It's frustrating but I just try to get the best quality of whatever it is he eats (burgers, mince and other meats with no additives, good quality), I make meatballs for him with grated veg in, and he will eat a nice Raghu sauce with meatballs so that's more veg too.

Fruit and is offered daily, but he rarely takes more than a single lick or bite. He will eat some dried fruit, so I make my own Apple crisps for him.

I always put a few (single teaspoon full) peas or sweetcorn on his plate, some days he will eat a single pea and I rejoice!

Sometimes he will eat cheese or a plain yogurt.

I think it's important to keep offering a variety of things that are a bit of a challenge to them on the plate alongside the things they like. without making a big fuss about it. Calm encouragement then ignore if they don't eat it. One day they might take a bite!

PragmaticWench Thu 21-Jul-16 20:05:25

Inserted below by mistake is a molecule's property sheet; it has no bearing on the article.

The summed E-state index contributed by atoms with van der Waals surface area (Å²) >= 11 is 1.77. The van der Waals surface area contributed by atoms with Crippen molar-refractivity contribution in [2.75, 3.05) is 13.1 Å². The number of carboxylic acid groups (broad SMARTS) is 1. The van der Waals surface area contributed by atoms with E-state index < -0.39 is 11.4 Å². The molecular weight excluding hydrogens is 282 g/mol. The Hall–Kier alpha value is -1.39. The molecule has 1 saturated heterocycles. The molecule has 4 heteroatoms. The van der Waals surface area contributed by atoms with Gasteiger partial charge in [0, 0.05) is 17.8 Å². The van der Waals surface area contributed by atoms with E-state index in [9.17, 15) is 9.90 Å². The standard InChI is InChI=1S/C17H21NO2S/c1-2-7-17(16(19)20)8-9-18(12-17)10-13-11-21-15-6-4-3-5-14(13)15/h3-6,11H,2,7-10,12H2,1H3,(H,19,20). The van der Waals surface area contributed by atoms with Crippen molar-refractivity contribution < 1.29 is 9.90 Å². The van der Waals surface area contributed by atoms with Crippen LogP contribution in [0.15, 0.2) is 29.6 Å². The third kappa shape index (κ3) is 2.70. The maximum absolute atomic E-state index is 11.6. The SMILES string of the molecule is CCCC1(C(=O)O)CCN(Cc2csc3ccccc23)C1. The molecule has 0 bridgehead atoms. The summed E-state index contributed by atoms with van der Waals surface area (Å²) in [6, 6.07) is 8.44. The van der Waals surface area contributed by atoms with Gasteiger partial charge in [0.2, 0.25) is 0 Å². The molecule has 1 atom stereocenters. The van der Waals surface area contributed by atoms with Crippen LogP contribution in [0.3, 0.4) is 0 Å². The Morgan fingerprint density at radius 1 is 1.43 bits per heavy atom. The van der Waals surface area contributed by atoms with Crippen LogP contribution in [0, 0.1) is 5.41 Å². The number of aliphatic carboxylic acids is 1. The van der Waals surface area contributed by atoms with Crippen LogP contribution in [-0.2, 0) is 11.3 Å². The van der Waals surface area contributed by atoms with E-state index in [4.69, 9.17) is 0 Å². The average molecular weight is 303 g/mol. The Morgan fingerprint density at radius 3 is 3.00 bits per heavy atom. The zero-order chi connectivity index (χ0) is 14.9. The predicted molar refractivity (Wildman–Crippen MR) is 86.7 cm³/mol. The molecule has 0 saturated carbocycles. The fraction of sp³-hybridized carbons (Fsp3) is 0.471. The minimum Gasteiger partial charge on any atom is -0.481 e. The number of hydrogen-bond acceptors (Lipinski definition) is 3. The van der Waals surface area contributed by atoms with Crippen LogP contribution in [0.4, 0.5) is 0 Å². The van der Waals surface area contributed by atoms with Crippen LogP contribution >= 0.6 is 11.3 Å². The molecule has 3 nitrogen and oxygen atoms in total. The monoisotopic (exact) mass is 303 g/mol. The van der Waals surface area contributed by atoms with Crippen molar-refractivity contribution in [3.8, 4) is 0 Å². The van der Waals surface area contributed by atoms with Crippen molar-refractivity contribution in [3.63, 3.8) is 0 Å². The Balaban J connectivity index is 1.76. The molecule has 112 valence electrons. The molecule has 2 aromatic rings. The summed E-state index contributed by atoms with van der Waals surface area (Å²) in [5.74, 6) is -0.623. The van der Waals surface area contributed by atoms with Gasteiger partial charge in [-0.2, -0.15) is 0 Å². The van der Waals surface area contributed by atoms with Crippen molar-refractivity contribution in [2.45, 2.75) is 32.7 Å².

I can thoroughly recommend a short book called Getting the Little Blighters To Eat. My DD is an extremely picky eater and we've been to a feeding clinic with her. They said that the tips I'd read in this book were spot-on and to persevere.

It really is about making food fun but with no pressure to eat, act as though you don't care. Fake doing that if you have to, I do! Also just keep offering a really wide variety of foods, they can't choose to try something if it isn't offered.

PragmaticWench Thu 21-Jul-16 20:06:08

Oh and get her involved in shopping and cooking, it really helps.

FelixFelix Thu 21-Jul-16 20:19:57

Thanks everyone!

I freeze yoghurt/ice lolly type things for her already. I made banana and milk ones this weekend which she seemed to like smile

I make dhal but she doesn't like it, although I've not tried her with it for a while so I'm going to try it again (plus it's incredibly cheap to make.)

I've just remembered that she does like pulled pork but it's not the most convenient of foods to make. But the whole idea of stews might work as the meat might be the same sort of consistency as the pulled pork we make in the slow cooker. Although we don't eat beef at all, or pork very often. I don't think I've ever made a stew at all! We never eat foods like stews, shepherds pie etc.